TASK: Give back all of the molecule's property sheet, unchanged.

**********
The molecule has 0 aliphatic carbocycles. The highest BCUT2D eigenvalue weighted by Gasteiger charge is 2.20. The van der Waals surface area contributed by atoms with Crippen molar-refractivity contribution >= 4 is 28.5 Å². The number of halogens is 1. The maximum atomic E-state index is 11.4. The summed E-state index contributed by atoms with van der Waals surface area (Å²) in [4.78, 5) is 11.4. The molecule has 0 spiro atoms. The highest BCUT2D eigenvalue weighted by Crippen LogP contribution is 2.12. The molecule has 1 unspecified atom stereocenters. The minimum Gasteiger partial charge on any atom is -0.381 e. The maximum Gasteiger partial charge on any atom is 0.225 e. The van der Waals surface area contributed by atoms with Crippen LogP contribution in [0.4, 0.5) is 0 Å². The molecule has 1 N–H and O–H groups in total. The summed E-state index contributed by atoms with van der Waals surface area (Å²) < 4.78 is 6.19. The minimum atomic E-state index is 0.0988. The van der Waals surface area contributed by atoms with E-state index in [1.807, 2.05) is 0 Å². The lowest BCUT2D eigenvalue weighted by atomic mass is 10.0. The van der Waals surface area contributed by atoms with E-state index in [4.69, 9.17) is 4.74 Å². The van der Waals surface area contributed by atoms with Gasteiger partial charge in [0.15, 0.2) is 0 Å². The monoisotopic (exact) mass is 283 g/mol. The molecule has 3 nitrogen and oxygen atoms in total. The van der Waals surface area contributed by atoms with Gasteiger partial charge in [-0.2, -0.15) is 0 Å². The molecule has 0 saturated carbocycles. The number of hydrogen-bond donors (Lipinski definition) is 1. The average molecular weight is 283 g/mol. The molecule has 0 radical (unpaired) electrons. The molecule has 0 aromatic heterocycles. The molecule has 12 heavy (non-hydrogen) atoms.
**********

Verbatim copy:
The molecule has 0 aliphatic carbocycles. The highest BCUT2D eigenvalue weighted by Gasteiger charge is 2.20. The van der Waals surface area contributed by atoms with Crippen molar-refractivity contribution >= 4 is 28.5 Å². The number of halogens is 1. The maximum atomic E-state index is 11.4. The summed E-state index contributed by atoms with van der Waals surface area (Å²) in [4.78, 5) is 11.4. The molecule has 0 spiro atoms. The highest BCUT2D eigenvalue weighted by Crippen LogP contribution is 2.12. The molecule has 1 unspecified atom stereocenters. The minimum Gasteiger partial charge on any atom is -0.381 e. The maximum Gasteiger partial charge on any atom is 0.225 e. The van der Waals surface area contributed by atoms with Crippen LogP contribution in [0.4, 0.5) is 0 Å². The molecule has 1 N–H and O–H groups in total. The summed E-state index contributed by atoms with van der Waals surface area (Å²) < 4.78 is 6.19. The minimum atomic E-state index is 0.0988. The van der Waals surface area contributed by atoms with E-state index in [1.807, 2.05) is 0 Å². The lowest BCUT2D eigenvalue weighted by atomic mass is 10.0. The van der Waals surface area contributed by atoms with E-state index in [4.69, 9.17) is 4.74 Å². The van der Waals surface area contributed by atoms with Gasteiger partial charge in [0.15, 0.2) is 0 Å². The monoisotopic (exact) mass is 283 g/mol. The molecule has 3 nitrogen and oxygen atoms in total. The van der Waals surface area contributed by atoms with Gasteiger partial charge in [-0.2, -0.15) is 0 Å². The molecule has 0 saturated carbocycles. The number of hydrogen-bond donors (Lipinski definition) is 1. The average molecular weight is 283 g/mol. The molecule has 0 radical (unpaired) electrons. The molecule has 0 aromatic heterocycles. The molecule has 12 heavy (non-hydrogen) atoms.